Tech & Rights

Restricting Human Rights in the Name of Security

Do you worry about your rights and freedoms as European countries roll out one restrictive law after another? A former UN expert sees it clearly: liberties must never be restricted in the name of security.

by Rights International Spain

Rights International Spain spoke to the former UN rapporteur on questions of great current relevance in Europe: restrictions on the right to peacefully assemble and other rights in the name of security; new policies in the fight against terrorism; the right to privacy and the political effects of the Internet. You can read the complete interview here.

Peaceful assembly

"… Is the way in which the least visible social sectors — those that have the least access to the press and/or the authorities — can demonstrate their opposition to public policies or criticize those who govern them. It is imperative that governments preserve this right in order to be able to establish a process of dialogue with the population. Only authoritarian governments restrict the right to peaceful assembly," says LaRue. With respect to Spain’s situation after the passage of the Citizen Security Law and the penal code reforms, the former rapporteur says, "It gives the impression of intransigence and unwillingness to listen to the population," putting Spain on the same level as countries such as Egypt or China.

Restrictions in the name of security

LaRue sees this clearly: "It has been demonstrated that restrictive measures which violate rights are not effective in defending security." In his opinion, "Liberties must not be restricted in the name of security — this would be a contradiction in terms." The expert frankly claims, "Whoever restricts civil liberties and citizen rights is a dictator." Dictators "do not defend democracy but rather their own power and their violent exercise of it."

Fighting terrorism in a democratic context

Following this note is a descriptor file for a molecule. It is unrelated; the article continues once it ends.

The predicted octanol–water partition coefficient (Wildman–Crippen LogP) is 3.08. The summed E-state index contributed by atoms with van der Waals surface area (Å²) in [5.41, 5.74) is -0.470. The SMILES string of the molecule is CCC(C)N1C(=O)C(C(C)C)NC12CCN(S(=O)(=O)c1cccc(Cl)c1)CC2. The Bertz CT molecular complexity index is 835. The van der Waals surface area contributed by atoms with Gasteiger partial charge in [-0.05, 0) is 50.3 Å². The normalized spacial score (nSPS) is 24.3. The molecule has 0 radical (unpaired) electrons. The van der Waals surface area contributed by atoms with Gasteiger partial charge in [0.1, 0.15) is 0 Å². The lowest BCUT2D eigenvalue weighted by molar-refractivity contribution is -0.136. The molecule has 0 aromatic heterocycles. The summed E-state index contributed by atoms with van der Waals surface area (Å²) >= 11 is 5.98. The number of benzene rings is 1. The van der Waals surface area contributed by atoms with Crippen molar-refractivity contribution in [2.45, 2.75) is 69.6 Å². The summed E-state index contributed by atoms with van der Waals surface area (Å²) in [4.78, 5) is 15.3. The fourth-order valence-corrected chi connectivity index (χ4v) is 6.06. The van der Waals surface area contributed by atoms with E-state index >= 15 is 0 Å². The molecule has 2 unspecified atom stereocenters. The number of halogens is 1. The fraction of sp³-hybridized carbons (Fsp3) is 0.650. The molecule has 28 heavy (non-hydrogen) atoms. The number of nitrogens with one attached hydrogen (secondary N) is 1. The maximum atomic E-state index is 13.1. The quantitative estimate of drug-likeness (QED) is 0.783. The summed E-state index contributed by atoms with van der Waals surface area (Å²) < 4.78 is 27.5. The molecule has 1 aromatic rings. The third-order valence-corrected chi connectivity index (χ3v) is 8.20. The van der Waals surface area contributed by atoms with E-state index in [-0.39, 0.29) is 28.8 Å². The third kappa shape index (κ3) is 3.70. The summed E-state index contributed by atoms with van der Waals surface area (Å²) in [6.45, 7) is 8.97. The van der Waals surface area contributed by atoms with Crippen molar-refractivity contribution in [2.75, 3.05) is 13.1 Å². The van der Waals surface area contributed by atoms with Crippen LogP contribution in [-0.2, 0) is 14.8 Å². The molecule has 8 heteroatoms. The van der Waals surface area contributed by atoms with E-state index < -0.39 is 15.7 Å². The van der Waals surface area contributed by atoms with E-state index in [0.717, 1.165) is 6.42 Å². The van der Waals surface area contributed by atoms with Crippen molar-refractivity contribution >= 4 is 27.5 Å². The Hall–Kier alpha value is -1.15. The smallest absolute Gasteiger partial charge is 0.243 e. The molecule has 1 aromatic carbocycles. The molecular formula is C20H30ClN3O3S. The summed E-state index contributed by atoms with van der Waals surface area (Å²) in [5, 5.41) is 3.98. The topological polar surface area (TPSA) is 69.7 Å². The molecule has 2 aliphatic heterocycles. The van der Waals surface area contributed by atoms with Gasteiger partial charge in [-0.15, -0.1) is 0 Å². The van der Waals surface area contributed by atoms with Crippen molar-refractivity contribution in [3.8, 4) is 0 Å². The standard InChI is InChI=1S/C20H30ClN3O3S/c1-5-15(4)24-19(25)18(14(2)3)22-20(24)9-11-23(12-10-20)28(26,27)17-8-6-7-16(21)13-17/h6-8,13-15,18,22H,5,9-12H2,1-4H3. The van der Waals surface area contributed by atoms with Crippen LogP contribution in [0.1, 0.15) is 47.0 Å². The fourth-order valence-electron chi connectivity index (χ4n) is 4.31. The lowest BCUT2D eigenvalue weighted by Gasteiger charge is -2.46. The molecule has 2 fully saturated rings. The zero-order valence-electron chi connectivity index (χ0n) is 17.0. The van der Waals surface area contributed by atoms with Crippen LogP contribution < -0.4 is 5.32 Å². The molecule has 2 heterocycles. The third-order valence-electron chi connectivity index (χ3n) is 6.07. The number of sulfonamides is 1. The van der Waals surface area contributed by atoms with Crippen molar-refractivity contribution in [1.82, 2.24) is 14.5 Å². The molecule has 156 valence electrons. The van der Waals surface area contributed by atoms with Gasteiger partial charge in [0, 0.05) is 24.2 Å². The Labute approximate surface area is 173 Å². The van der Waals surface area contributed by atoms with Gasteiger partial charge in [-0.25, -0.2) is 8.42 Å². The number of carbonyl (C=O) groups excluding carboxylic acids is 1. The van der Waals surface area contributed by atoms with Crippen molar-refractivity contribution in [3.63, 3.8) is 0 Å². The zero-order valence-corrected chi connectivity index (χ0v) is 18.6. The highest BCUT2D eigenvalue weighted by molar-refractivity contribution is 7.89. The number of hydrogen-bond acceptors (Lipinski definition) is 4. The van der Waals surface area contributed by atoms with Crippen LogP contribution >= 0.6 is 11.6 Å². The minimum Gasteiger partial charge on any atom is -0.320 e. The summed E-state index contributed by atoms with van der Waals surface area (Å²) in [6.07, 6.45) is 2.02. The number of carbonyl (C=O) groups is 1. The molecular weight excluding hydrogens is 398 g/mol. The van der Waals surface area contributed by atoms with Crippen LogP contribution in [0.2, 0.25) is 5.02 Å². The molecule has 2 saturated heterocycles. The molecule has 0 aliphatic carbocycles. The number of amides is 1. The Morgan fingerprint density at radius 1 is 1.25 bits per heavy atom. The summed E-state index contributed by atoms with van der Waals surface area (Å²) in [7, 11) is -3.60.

Frank LaRue acknowledges that "terrorism exists, and everyone has a right to protect themselves; moreover, the state has the obligation to protect its citizens." The democratic context must be respected in any case: "If not, the terrorists have won because they have imposed a non-democratic form of government." LaRue maintains that "if civil rights are undermined, the security of the state is weakened."

Communications surveillance

The former rapporteur considers that "monitoring measures become arbitrary; people who have nothing to do with terrorism are selected." As he points out, "When a profile is created in order to fight terrorism, what stops governments from using the same means to investigate their political opponents? Whenever an unlimited power is granted, it can be exercised against political opponents or critical voices."

Charlie Hebdo and restrictions on privacy

LaRue said the terrorist attack on Charlie Hebdo "changed Europe’s position on privacy and data protection; ever since the attack there has been a panic reaction which has brought about legislation that violates privacy," despite the fact that these rights have historically been protected in the continent. For LaRue, "We must not permit that the fear of terrorism or violence limit our rights.” Persons must be protected, LaRue concludes, but in a democratic manner, insisting upon fundamental rights.

Privacy and other rights

"A special rapporteur on privacy should have been established many years ago, because privacy is recognized in the International Pact on Civil and Political Rights, and moreover it is essential in order to guarantee the exercise of other rights, such as freedom of expression and religious freedom, as well as democratic citizenship in general," LaRue explains. "Since the birth of the Internet and the creation of new communication technologies — and with them the forms of monitoring the population — the need for such a rapporteur has been even more imperative."

Internet and its political effects

"Internet is perhaps the most important technological leap: from linear communication to interactive communication. This serves us as a form of communication but also as a form of knowledge […] and since the Arab Spring, we have seen a new dimension to the Internet: the ability of the citizenry to self-mobilize, to the extent of overturning governments." In his opinion, this power to call for and foment citizen mobilization, as well as the Internet’s power to disseminate and draw attention to human rights violations, is what motivates governments to attempt to control it. "But no government should imagine that it will be able to control it, that is impossible."